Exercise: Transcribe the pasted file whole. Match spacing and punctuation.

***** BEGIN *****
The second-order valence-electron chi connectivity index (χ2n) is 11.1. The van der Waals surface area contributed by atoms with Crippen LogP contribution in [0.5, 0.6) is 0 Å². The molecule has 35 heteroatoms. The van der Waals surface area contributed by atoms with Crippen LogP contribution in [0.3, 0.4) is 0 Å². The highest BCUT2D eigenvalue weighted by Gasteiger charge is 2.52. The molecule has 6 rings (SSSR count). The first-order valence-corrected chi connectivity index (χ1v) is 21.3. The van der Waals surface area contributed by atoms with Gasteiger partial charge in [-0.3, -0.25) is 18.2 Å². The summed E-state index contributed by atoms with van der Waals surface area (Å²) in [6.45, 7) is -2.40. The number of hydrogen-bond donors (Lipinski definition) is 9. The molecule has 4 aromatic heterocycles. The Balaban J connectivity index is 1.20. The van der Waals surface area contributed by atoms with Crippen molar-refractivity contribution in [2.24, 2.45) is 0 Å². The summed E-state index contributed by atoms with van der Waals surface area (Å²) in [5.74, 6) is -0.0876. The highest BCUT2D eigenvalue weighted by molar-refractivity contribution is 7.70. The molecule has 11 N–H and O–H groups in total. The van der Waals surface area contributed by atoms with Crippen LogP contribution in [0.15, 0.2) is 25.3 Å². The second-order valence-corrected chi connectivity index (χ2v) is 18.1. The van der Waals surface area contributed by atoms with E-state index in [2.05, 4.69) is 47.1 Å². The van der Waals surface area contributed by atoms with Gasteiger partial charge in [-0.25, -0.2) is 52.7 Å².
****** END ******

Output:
The second-order valence-electron chi connectivity index (χ2n) is 11.1. The van der Waals surface area contributed by atoms with Crippen LogP contribution in [0.5, 0.6) is 0 Å². The molecule has 35 heteroatoms. The van der Waals surface area contributed by atoms with Crippen LogP contribution in [0.3, 0.4) is 0 Å². The highest BCUT2D eigenvalue weighted by Gasteiger charge is 2.52. The molecule has 6 rings (SSSR count). The first-order valence-corrected chi connectivity index (χ1v) is 21.3. The van der Waals surface area contributed by atoms with Gasteiger partial charge in [-0.3, -0.25) is 18.2 Å². The summed E-state index contributed by atoms with van der Waals surface area (Å²) in [6.45, 7) is -2.40. The number of hydrogen-bond donors (Lipinski definition) is 9. The molecule has 4 aromatic heterocycles. The Balaban J connectivity index is 1.20. The van der Waals surface area contributed by atoms with Crippen molar-refractivity contribution in [2.24, 2.45) is 0 Å². The summed E-state index contributed by atoms with van der Waals surface area (Å²) in [5.74, 6) is -0.0876. The highest BCUT2D eigenvalue weighted by molar-refractivity contribution is 7.70. The molecule has 11 N–H and O–H groups in total. The van der Waals surface area contributed by atoms with Crippen LogP contribution in [0.15, 0.2) is 25.3 Å². The second-order valence-corrected chi connectivity index (χ2v) is 18.1. The van der Waals surface area contributed by atoms with E-state index in [2.05, 4.69) is 47.1 Å². The van der Waals surface area contributed by atoms with Gasteiger partial charge in [-0.25, -0.2) is 52.7 Å².